Yes, despite everything pre-adolescence and middle-age throw at you, there’s still this — your innate belief in magic. When you are nine, sure it’s begun to occur to you that Santa probably can’t reach billions of kids in just one night. And why would some fairy want to collect baby teeth — and pay for them, anyway? Still, this doesn’t stop you from tearing open your Christmas presents with abandon and checking under your pillow for a buck. And you’re still quite sure if you wish real hard on the evening’s first star all your dreams will come true. And that trap door at Grandma’s house? That’s most certainly a secret portal to another world. A world where you are the hero.

These are just things you know deep in your heart of hearts, even if you are bound to forget them when you’re a too-cool sixteen year-old wearing black eyeliner and combat boots.

And it’s okay. Because when you’re forty, these secrets come back to you. Even though you’d long ago stopped believing, suddenly the magic becomes real again. Because now you are Santa. And the Tooth Fairy. And when you tuck your child in at night, you are sure to point out that first evening star, close your eyes and make a wish, too. Because holding those tiny hands in yours, you know deep in your heart of hearts, that wishes do come true.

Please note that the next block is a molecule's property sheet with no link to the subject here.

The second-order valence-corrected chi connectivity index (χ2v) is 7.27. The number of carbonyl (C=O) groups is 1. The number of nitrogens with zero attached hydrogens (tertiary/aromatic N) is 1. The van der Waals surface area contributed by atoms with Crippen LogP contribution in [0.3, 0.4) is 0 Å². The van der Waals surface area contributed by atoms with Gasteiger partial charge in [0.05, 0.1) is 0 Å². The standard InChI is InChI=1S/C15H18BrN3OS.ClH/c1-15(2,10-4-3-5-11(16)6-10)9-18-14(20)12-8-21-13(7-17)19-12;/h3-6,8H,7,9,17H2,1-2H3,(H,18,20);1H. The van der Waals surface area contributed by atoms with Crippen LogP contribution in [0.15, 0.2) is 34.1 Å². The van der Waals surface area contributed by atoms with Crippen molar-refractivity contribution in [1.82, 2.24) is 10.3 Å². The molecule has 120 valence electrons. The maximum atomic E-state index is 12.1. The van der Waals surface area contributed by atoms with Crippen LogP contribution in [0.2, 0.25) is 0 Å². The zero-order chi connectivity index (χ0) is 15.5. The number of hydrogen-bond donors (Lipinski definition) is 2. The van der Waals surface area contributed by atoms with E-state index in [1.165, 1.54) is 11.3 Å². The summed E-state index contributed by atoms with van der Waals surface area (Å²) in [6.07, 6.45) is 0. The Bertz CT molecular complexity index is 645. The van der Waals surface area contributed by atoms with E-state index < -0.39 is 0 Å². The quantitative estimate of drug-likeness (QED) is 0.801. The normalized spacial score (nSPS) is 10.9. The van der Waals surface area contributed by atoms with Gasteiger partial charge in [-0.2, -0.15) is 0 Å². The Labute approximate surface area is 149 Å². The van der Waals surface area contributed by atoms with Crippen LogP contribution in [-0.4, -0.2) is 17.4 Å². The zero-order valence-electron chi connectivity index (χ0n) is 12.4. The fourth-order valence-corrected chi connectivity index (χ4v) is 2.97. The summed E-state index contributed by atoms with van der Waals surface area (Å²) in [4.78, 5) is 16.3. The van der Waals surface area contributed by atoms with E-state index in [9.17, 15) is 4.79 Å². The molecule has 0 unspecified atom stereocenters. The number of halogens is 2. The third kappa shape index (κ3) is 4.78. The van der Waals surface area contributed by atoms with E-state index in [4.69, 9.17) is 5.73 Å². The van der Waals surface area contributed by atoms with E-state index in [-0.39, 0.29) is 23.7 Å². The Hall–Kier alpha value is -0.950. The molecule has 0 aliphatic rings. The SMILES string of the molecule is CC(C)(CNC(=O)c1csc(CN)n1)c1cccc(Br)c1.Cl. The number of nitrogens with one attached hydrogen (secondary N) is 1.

And the other thing you know? That trap door… it really is a portal to another world. With a little imagination and determination you just might discover a way to:

  • Be a superhero
  • Hit a ball clear out of the park
  • Dance with that cute boy from homeroom
  • Travel back in time to run with the dinosaurs
  • Discover a cure for cancer
  • Solve global warming
  • Tell a story
  • Believe in magic
  • Find inspiration

All you have to do is open that door. Just a speck. And dare to peek inside.

So how about you? What is your inspiration? Why do you read, write or love children’s literature? Tell me in the comments below. Or just say, “Happy Birthday!” I never get tired of hearing it :-). I’ll send a virtual cupcake your way!

Jan Gangsei still pens the occasional angsty poetry, only now it’s focused on brooding toddlers and broken potty seats. And although she absolutely loves writing for children, if the Miami Herald just so happens to find itself in need of another humor columnist, she’s pretty sure she could squeeze that in, too. In fact, she’ll take any excuse to ponder the oddities of life over a cupcake and margarita.